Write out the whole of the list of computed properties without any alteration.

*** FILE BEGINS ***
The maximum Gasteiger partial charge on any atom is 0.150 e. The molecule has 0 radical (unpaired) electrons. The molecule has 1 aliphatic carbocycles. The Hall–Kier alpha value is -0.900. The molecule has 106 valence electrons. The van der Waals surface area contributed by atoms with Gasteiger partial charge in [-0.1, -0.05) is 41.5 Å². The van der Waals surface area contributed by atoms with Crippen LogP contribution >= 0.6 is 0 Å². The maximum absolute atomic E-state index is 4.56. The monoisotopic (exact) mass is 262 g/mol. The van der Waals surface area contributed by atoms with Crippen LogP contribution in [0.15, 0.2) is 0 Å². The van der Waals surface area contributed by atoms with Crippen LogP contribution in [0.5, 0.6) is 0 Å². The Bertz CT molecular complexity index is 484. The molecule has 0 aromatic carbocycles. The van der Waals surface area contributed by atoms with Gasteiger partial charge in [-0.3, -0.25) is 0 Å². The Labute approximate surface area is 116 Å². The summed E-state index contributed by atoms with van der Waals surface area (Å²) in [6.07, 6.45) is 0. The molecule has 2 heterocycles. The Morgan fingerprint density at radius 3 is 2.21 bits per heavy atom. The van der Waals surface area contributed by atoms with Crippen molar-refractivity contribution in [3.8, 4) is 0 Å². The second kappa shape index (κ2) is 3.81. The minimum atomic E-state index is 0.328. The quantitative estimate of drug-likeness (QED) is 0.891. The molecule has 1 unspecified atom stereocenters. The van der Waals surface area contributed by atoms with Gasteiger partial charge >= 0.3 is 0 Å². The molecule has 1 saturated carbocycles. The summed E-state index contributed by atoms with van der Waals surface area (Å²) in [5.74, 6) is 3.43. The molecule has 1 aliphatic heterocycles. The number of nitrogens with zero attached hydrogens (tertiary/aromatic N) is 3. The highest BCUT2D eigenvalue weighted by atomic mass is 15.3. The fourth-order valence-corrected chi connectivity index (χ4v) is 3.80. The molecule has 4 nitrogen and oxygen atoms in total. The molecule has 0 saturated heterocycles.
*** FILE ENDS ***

The maximum Gasteiger partial charge on any atom is 0.150 e. The molecule has 0 radical (unpaired) electrons. The molecule has 1 aliphatic carbocycles. The Hall–Kier alpha value is -0.900. The molecule has 106 valence electrons. The van der Waals surface area contributed by atoms with Gasteiger partial charge in [-0.1, -0.05) is 41.5 Å². The van der Waals surface area contributed by atoms with Crippen LogP contribution >= 0.6 is 0 Å². The maximum absolute atomic E-state index is 4.56. The monoisotopic (exact) mass is 262 g/mol. The van der Waals surface area contributed by atoms with Crippen LogP contribution in [0.15, 0.2) is 0 Å². The van der Waals surface area contributed by atoms with Crippen LogP contribution in [0.5, 0.6) is 0 Å². The Bertz CT molecular complexity index is 484. The molecule has 0 aromatic carbocycles. The van der Waals surface area contributed by atoms with Gasteiger partial charge in [-0.3, -0.25) is 0 Å². The Labute approximate surface area is 116 Å². The summed E-state index contributed by atoms with van der Waals surface area (Å²) in [6.07, 6.45) is 0. The molecule has 2 heterocycles. The Morgan fingerprint density at radius 3 is 2.21 bits per heavy atom. The van der Waals surface area contributed by atoms with Crippen molar-refractivity contribution in [3.8, 4) is 0 Å². The second kappa shape index (κ2) is 3.81. The minimum atomic E-state index is 0.328. The quantitative estimate of drug-likeness (QED) is 0.891. The molecule has 1 unspecified atom stereocenters. The van der Waals surface area contributed by atoms with Gasteiger partial charge >= 0.3 is 0 Å². The molecule has 1 saturated carbocycles. The summed E-state index contributed by atoms with van der Waals surface area (Å²) in [5.74, 6) is 3.43. The molecule has 1 aliphatic heterocycles. The number of nitrogens with zero attached hydrogens (tertiary/aromatic N) is 3. The highest BCUT2D eigenvalue weighted by atomic mass is 15.3. The fourth-order valence-corrected chi connectivity index (χ4v) is 3.80. The molecule has 4 nitrogen and oxygen atoms in total. The molecule has 0 saturated heterocycles.